A Corner of Acadie

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A Corner of Acadie
M. M. Taggart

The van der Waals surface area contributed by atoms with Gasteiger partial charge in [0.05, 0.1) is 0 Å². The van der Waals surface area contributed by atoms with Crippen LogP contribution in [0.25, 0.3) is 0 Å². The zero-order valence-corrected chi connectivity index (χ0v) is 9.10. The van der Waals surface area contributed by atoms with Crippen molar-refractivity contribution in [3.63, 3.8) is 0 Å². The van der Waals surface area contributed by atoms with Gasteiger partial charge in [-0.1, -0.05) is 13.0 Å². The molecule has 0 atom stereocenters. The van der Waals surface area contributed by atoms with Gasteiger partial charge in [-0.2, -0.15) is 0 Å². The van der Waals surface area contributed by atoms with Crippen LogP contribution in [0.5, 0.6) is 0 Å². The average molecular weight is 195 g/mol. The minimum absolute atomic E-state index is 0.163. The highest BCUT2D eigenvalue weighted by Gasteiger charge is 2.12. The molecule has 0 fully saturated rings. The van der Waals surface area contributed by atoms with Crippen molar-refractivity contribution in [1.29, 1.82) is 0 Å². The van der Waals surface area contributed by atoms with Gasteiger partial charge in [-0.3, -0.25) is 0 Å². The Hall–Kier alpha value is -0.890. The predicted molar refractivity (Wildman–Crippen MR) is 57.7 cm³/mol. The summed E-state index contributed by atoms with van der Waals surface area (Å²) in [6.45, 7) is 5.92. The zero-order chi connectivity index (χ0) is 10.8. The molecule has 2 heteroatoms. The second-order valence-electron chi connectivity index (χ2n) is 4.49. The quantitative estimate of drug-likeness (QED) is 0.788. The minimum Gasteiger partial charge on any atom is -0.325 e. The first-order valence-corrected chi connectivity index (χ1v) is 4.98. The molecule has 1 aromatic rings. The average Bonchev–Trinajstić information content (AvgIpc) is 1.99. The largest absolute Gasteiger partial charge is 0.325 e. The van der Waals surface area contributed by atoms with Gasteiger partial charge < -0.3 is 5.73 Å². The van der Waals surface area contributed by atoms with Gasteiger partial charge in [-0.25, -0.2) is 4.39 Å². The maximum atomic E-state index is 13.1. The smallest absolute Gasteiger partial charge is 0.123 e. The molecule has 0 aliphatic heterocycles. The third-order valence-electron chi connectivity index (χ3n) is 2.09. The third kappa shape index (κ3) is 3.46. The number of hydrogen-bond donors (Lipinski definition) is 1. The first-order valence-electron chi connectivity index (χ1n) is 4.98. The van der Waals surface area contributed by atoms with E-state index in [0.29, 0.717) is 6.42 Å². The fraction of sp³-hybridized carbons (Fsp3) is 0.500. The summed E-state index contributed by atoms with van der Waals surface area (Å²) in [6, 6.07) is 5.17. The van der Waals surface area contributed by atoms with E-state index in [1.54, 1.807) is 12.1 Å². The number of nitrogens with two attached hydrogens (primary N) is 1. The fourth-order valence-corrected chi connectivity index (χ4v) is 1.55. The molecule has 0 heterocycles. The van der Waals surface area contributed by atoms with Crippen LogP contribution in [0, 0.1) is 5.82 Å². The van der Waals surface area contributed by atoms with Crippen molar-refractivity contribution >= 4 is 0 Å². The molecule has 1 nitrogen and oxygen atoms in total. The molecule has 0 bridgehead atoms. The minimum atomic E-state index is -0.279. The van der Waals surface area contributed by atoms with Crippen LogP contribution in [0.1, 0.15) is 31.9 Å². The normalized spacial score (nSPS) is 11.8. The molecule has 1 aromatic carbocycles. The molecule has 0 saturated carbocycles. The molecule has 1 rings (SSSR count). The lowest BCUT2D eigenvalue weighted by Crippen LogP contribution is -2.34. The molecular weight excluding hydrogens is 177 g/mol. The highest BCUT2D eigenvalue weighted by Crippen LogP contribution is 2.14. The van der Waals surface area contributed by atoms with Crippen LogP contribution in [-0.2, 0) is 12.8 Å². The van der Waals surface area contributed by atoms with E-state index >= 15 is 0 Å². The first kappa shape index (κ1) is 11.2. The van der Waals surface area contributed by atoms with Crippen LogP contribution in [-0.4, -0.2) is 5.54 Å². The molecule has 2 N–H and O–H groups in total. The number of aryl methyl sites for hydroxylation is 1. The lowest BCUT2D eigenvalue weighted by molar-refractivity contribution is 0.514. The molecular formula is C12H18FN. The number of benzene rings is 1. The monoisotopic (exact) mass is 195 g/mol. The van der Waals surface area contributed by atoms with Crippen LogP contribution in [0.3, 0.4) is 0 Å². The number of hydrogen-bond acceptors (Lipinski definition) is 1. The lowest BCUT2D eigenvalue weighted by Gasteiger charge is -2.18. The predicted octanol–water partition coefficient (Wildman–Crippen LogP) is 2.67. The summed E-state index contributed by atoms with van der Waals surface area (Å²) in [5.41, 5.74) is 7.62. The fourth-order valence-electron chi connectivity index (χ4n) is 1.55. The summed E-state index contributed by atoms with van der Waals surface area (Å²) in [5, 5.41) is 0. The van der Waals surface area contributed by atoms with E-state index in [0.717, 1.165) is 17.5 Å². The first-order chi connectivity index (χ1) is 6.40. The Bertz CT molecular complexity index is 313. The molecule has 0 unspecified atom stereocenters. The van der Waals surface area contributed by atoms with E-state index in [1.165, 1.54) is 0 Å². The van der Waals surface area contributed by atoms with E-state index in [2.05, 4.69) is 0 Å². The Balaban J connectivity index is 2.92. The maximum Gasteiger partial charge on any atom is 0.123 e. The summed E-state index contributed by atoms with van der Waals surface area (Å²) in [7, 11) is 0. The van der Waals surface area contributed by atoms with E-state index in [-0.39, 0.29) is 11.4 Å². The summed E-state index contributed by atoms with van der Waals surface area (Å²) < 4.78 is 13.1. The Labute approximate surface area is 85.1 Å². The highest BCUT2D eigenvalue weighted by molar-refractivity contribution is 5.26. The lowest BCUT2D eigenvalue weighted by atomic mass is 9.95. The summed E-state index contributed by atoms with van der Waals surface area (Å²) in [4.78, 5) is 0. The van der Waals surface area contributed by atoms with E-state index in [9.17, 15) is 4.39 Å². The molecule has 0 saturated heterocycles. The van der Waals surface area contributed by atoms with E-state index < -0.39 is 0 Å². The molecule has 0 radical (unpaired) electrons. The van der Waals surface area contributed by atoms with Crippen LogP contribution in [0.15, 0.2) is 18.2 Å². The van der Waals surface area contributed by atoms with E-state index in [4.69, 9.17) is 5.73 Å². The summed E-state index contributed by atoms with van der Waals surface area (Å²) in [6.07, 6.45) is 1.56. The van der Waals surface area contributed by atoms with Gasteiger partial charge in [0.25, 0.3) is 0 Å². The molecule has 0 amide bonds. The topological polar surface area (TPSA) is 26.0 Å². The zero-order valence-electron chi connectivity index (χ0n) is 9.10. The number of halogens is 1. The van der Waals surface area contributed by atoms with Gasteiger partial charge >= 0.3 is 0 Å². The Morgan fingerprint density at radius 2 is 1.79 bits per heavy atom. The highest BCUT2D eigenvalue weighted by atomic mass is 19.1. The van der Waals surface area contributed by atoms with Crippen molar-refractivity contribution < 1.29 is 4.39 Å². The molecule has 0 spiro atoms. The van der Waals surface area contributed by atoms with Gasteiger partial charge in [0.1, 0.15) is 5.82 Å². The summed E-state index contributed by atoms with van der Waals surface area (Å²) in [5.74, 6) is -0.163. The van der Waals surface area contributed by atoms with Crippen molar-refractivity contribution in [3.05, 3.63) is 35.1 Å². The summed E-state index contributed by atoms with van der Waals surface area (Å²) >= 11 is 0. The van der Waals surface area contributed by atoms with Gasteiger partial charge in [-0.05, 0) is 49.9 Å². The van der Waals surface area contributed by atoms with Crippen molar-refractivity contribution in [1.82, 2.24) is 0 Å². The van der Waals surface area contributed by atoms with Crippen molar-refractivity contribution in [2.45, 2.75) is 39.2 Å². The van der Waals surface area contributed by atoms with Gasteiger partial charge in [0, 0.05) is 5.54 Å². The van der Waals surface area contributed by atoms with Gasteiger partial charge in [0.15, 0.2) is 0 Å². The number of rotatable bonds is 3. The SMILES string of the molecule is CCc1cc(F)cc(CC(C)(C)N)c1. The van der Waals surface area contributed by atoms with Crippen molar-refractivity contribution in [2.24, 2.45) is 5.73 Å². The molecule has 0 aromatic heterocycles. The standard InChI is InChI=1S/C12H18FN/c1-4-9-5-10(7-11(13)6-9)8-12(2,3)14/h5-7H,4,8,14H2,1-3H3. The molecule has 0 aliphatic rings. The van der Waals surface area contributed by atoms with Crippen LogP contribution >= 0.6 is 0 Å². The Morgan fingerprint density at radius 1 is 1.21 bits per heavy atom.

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A CORNER OF ACADIE BY M. M. TAGGART. (Continued.) Another letter-to choose out of the collection where all arc interesting—is from the sister of the three D'Entremonts, who had returned to Pubnico. Evidently they had sent out of their scanty store money to relieve the necessities of those in France, who, even less fortunate than they, could not earn enough to sustain health. “MY VERY DEAR BROTHER: I have received the letter which you did me the honor and kindness to write me, dated September 1, 1774, which tells me that you enjoy good and perfect health. I pray God that the present may find you in the same condition. “I am sensible (one could not be more so) and penetrated with a lively gratitude for your kindness, and for the trouble which you have taken on our account, but it is impossible for me to give you proofs of my attachment and great love; as I am situated now I can only offer to Heaven my prayers for your preservation and that of your dear family, to whom I wish all the good and contentment which one could desire in this world. “I will tell you, my dear brother that I have not yet touched the money which you had the goodness to take to St. Peter. We shall receive it through a ship-owner of this city, who only waits for a letter of exchange to come from Paris to render us account of it. He has already even wished to give us a part deducted, and we hope to get it this week, or the week following. “You did well in sending the money to the priest of St. Peter, who had the kindness to procure for you a very safe way of sending to us (anything) which may belong to us, if you have the goodness to bring it to St. Peter yourself. “I must tell you, my dear brother that your first letters never reached us; we are very much annoyed that they have been lost, because you have set forth everything in them. Also I beg you to tell me how much you made of the silver, the clothing, and the furs, for the reason that the family of my uncles have a share in this money, but the dishes and the silver money belonged to my late father. “I believe that you must have dug up this silver when you took up that in the shed (cabanaux, in Acadie, any little outbuilding belonging to the house), for it seems to me that my late husband showed it to his brother Joseph; but in case you should not have dug it up, it is in the Southwest corner of the shed and this shed is one under a tree, and the tree is a little uprooted. If you have it, or can find it, I beg you to carry it with the other to St. Peter, and I beg you also to tell me the sum of the silver. “As to the silver spoons, my dear brother, I give them to you. They are not compensation for your trouble, but you are able to satisfy yourself with what you judge right. If you do not wish satisfaction for yourself, assess the sum you would (have taken), send it here to your nephews, who are sufficiently in want, and who have had no help from their relations since they have been in this country, and each one thinks of himself and troubles himself very little with others. You will not speak of these things but in my letter. “Do not make objections to accepting the spoons which I give you, for I give them with all my heart. I finish by embracing you a thousand and a thousand times, and am with all the friendship and sincerity possible, my dear brother, “Your very affectionate sister, ‘‘MARGUERITE LANDRY.” The spoons of which Marguerite Landry—a D’Entremont by birth— speaks are preserved in the house of a grandson of Bénoni. They are heavy, old-fashioned in style; one large, and three teaspoons. One handles them with awe, remembering their history, and how they laid in the faithful earth, where the hands of true confessor of the faith had deposited them. The next letter is interesting for two reasons. First, because the alliance to which the writer, an aunt of the first Marguerite—alludes must have been one of the “marriages by witnesses” to which the Acadiens were obliged to resort after the return, because the visits of missionaries were so rare. And secondly, because in the few lines of this older woman’s letter breathes the anguish of the life she was enduring, and the longing for dear faces, and the beloved Acadie; the human cry of nostalgia which time could not still. It is addressed to “Madame la veuve feu Jacques d’Entremont, à Pobomcoup,” and is dated the fourth of March, 1775 : “I have received, my dear sister-in-law, your letter dated the 7th of March, 1774, which gave me a sensible pleasure to learn the dear news of you, and of my dear nephews and niece. You tell me of their establishment. I am—one could not be more—delighted. I am not ignorant that these unions are not made except by common agreement. I am touched—one could not be more so—by the tender remembrance which you have of me, and of my poor children. It is a recollection which will not fade till God himself shall have severed the thread of my days. Be sure of the same sentiments from all my children. I cannot tell you without sorrow that they do not enjoy perfect health, or nearly so. It is a cross which God judges good for me to bear, but I must avow, to my confusion, that this cross is heavy to me. I do not say as often as I should “May the holy will of God be done’; pain on pain, denial upon denial, and without hope of ever enjoying a condition more gracious. “Again my dear sister-in-law; I let myself be borne with you to dwell on that wretched hour when we were parted, and parted, forever. “I will not give you any news, my dear sister-in-law; my son Joseph is writing to his cousin Joseph, he will set down any little thing of which he may know. “Receive I pray you, from me and from my children, our tender embraces, and the prayers which we pour forth to Heaven for your preservation, and that of my nephews and niece, to whom we wish all the joy and prosperity in their establishment which one can wish. “Be assured, my dear sister in-law, that we are, my children and I, for life, with the most sincere friendship, “Your, very submissive sister-in law. “ Marguerite d’Entremont. “Widow of Peter Landry. “I should tell you that the Count of Provence and the Count d’Artois, brothers of the present king, have married the two daughters of the King of Sardina, and that none of the three (i.e., king, or his brothers) have children. It is the Count de Maurepas who is Grand Minister of France. I ask you to tell me how many French are established in the surrounding country of Cape Sable, and if the English are living in the old home at Cape Sable?” The next letter is from the son of this elder Marguerite, written two days before his mother’s, and undoubtedly sent with hers. It is the one in which she says he will “set down any little thing of which he may know.” It is impressive to read, with the knowledge of subsequent events which we possess, the hope which he expressed for the peace and safety of France, through the accession to the throne of Louis XVI., hopes which make us realize how truly he was Louis the Desired. “MY VERY DEAR, AND VERY HONORED COUSIN : I hastily toss off this (letter) to have the honor to inform myself of the state of your health, and all which regards you. I pray the Lord that he will preserve you, and all your dear and amiable family, in good and perfect health. This is what I wish you with all my heart, as well as to all the dear and amiable family, to whom I wish all good, and the dew of heaven and of earth. “As to mine (health), I am always on a bed of suffering, such as would make every one weep. My poor body is covered with disease within and without. To sum up, my very dear cousin, I cannot die and I cannot live. My dear mother and my brothers and sisters all—(illegible)—two whole days on a bed of pain; but if such be the will of God, may his will be done, and not ours. “Ah, dear cousin, sad these days which we pass in this land, living and dying in sorrow; to see one’s self so far removed from one’s country, and all one’s dear relations and friends, is not easy; but, however, for a year bread (the quality and price) has been more suitable than in the past. For the seven years that there was famine in France bread was sold for four sous a pound, and now it is worth but two sous a pound. “I should tell you that the King of France is dead; died on the sixth (tenth) of May, last May; and the queen and dauphin are also dead; it is the grandson of Louis XV. who mounts the throne. He has married the daughter of the Queen of Hungary (Austria); he is twenty years old, and every one says that there has never been a king so full of wit, intelligence, and wisdom as this one, and ail the world hopes that France may be better governed in the future than she has been in the past, and that she may not be betrayed and sold as she has been. France and all Christian kingdoms allied with her; Spain, Portugal, the emperor, the King of Sardinia, who would war with one; he bas with all five, but for the present all is in peace.” (Here follows an omitted paragraph relating to a proposed establishment of the Acadiens near Rochelle.) “There has been no death among us since I wrote you. I have not received all the letters which you have written. I have received two of them, one dated the fourth, the other the seventh of March; the others I have not received. We are very much annoyed that they have not arrived. “My dear, amiable cousin, how I praise your destiny, and still more that of your dear children for the salvation of their souls, which one has not among the world, for if you heard and saw all that I hear and see yon would be overwhelmed, and shut yourselves away. But, you will say to me, there are priests, Mass, instruction every day before one’s eyes! but I tell you that there is nothing worse than to laugh at these things, and when one will not hear, and when all are unwilling to see the light, one shuts the eyes, and one sees it no more. Ah, sad are these days for the salvation of souls, and of youth in this country! To end, my dear, amiable cousin, taking courage and patience, let us imitate the holy man Job on the dung-hill, and perhaps one day God will have pity on us, and will give us the consolation we desire give it to us all. To close, my dear cousin, nothing more can I say to you, unless with tears in my eyes and sobs in my heart I embrace you, and all my dear relations in general, a thousand, million times, and I am to you, and shall be to the last breath of my life, “Your faithful cousin, “JOSEPH LANDRY. “I embrace a thousand times my dear aunt, and assure her of my very humble respect. I embrace your dear spouse, and all your family. I embrace all in general—all my dear and amiable cousins, million of times. “My dear mother, my dear brother and sister embrace you, your dear mother, brother, and sister a million of times with all their heart. Our compliments to Jacques Amirault, to his wife and ail his dear children, whom I embrace a million of times. “Our compliments to Charles Amirault, and to his wife, and to all his dear family whom I embrace. ‘‘Our compliments to all the—in general, whom I (we) embrace with all our hearts. Your dear mother tells us that you are established beside the Iles de Grâve. Is this because the English have taken the old home that you are not living upon it? Tell us this, and how many French are settled at Cape Sable. Your cousin, Peter d'Entremont, embraces you, your wife, and all his cousins with all his heart. Dated at Cherbourg, March 2, 1775.” Joseph Landry—to whom after all his sufferings God gave rest more than a century ago—did not spell very well, his tenses are very erratic, and his writing hard, at times impossible, to decipher, but his letter, with its news of the day and complaint of the Voltairian spirit of ridicule for holy things, is the most generally interesting of all, and with its touching plaint that he “could neither die nor live” must close these few glimpses of the stricken people who actually suffered all Longfellow portrayed. And that they suffered for conscience’s sake, in spite of the historians who would deny it, let the following oath show. It was the required oath to be taken by all who sat in the Assembly of Nova Scotia, the sufficient reason why no Acadien ever did sit there until 1836, when Simon d’Entremont, the grandson of one of the exiles, obtained its abolishment, and was the first of his race to sit in the Assembly, having taken the oath which is now presented to legislators in lieu of the former. “I swear that I abjure, abhor, detest, and deplore the damnable doctrine called popery. “I swear that the sacrifice of the Mass now celebrated by Catholics, and invocation or saints and of the Virgin Mary, is superstitious and idolatrous. “I swear that no pope or priest bas any power to remit sin by absolution. “I swear that there is no partaking of the Body and Blood of Christ in the Sacrifice (of the Mass).” “The ancienne habitation,” the old dwelling-place of which the exiles so anxiously inquired, was taken by the English, and is the upper East Pubnico of to-day. And on the west side, by “l'Isles de Grâves,” as Joseph Landry had heard, their descendants are now living. They are all fishermen, grave, dignified in deportment, up-right, and God-fearing. On Monday morning the little fleet of Pubnico schooners sets sail for the week’s cod-fishing, returning Saturday night to keep Sunday. They gather in knots Saturday evenings to discuss the events on sea, and sometimes the younger people have a dance on that night when the boats are in, for it is necessary to improve the hours, since sweethearts are gone so much of the time. On Sunday the church is crowded at Mass and Vespers. The priest has a parish of sixty miles in extent. He says Mass one Sunday in the pretty little church on the east side, and the two succeeding Sundays is upon the west side. When the tide serves the harbor is dotted with boats, white sails, Venetian red, and an occasional yellow, illumined in the morning sunshine, and thrown out picturesquely against the intensely blue sky and the dark firs. They bring the people from across the harbor to hear Mass, and it is a pretty sight to see the little fleet winding through the islands, bringing the devout Acadiens to the church, remembering what their fathers suffered that they might enjoy this very Sunday hallowing. As one comes down the road one sees a black group of men outside the church gate, on the brow of the hill where the edifice stands, and inside the yard a similar group of women. These Sundays and holy-days are the opportunities for the meeting of friends; for some who live apart, the only ones. When the bell sounds, warning the people that the priest is in the sacristy, all turn and obediently file into place, not one lagging after the Asperges. The church is a large and fine one built by the energy of the earnest priest and the sacrifices of a poor people to whom religion is the first cause for which to live, as their fathers had taught them in suffering, more eloquent than words. The congregation is an edifying one; attentive, devout, and large. The “Marguilliers,” two elderly men, following an Acadien custom, sit in the front pew on the epistle side, and guide the people in the right moment of rising, kneeling, or sitting. There is none of the French vivacity left in these people; a life of hardship in a severe clime has effectually sobered them. They are intensely proud, honest, and virtuous. Crime is unknown in their midst, and while marriages must differ in degrees of happiness here as else-where, there are no domestic tragedies; the women are modest, the men constant, families are very large, and well cared for. They tell one in Pubnico that they are poor, but there is no poverty as we know it. Every one owns his little home; ready money is not plenty, but there is little needed. Twenty-five dollars a year would be a good house-rent, though few houses are rented; a dollar a week is the usual wages of a servant, twenty-five cents a day for a woman to make or wash one’s clothing. The women are very hard-working. Each house has its spinning-wheel : the wool is spun, the stockings, and even the underclothing, knitted by the busy hands that sew, and bake, and scrub, as well as tend, through a constantly recurring infancy, a family of eight to fourteen children. The floors are painted by the women, who, though they have never learned drawing, cover the rooms with sail-cloth, upon which they paint designs so beautifully that no one could distinguish it from oilcloth, except that it is so much warmer and better, while the “hooked in” and braided rugs are marvels of beauty. Out of doors, these same women tend the cod-fish drying upon the flakes, and while the warm days last help get in the crop, for men are on the sea and hay must be made while the sun shines. The girls are many of them very pretty, but it is not strange that they grow early old, or that the sprightliness of France is forgotten. There are but two English families in West Pubnico; French is the language of the place, and English only acquired by patient labor in very good schools. The French is wonderfully pure, considering the effort that was made to destroy all national life. It has certain peculiarities to which the ear must become accustomed, such as ch for q, in such words as que and qui, pronounced che and chi; the long Sound of i in chien, bien, etc.— chine and bine; a in words ending in ais—anglah, parlait, jamah. Old words obsolete in France are retained here notably the ancient way of counting, septante, octante, nonante, seventy, eighty, ninety; icite for ici itou, aussi, and other peculiarities. The climate of Pubnico is very nearly perfect for summer—would be quiet so were it not for the fogs which haunt Nova Scotia. When the thermometer registers 80 ° the good men remove their coats, and walk home from church mopping their brows and exclaiming : “Fait chaud, aujourd’hui,’’ adding to the American : “Vous pensez ch'il fait frette” (froid) They think of the States as a kind of fiery furnace, and as the summer progresses there, and one never becomes more than delightfully warm, none too warm for a walk at noon-day, one begins to share their view. There is no night through the summer when a blanket is not a necessity. A kinder people could hardly be; the French blood shows itself in courtesy and natural politeness. They live like one great family—as indeed they are—being all closely related, and they share with each other property, labor, and good offices. And they show the inheritance of faith and the blood of martyrs by a virtue that lifts them far above the descendants of English settlers, as well as by better breeding and greater intelligence—that is, of course, better than those who, like them, labor to live, and are removed from the centres of learning and society. What will be the end of this little community it is hard to predict. French has been retained so far; it is hardly possible it will always be spoken. To-day the schools are very good; two generations ago it was hard to obtain the rudiments of an education. Now the older girls speak English, many of the mothers speak it little or not at all; two generations hence, at that rate, it is not unlikely that it will have superseded the French. With French will go much that is characteristically good; it is impossible to withstand the march of time, and with all gain comes some loss, but to one who loves the Acadien it is painful to foresee his amalgamation into the Nova-Scotian. A railroad is projected, partially graded, from Yarmouth to Pubnico Head; with the rush of steam, and the withdrawal of our uncomfortable coach, will come more American tourists, and a complete change on the face of Pubnico. We learned to love it, the kindly people, its intensely Catholic life, its traditions of persecution, the French of the time of the expulsion, its great lakes, the murmur of pines its bleak solitudes, and breaking surf. If the rush of the nineteenth century must invade the stillness of past centuries, we are glad that we knew it while it was still a remnant of Acadie.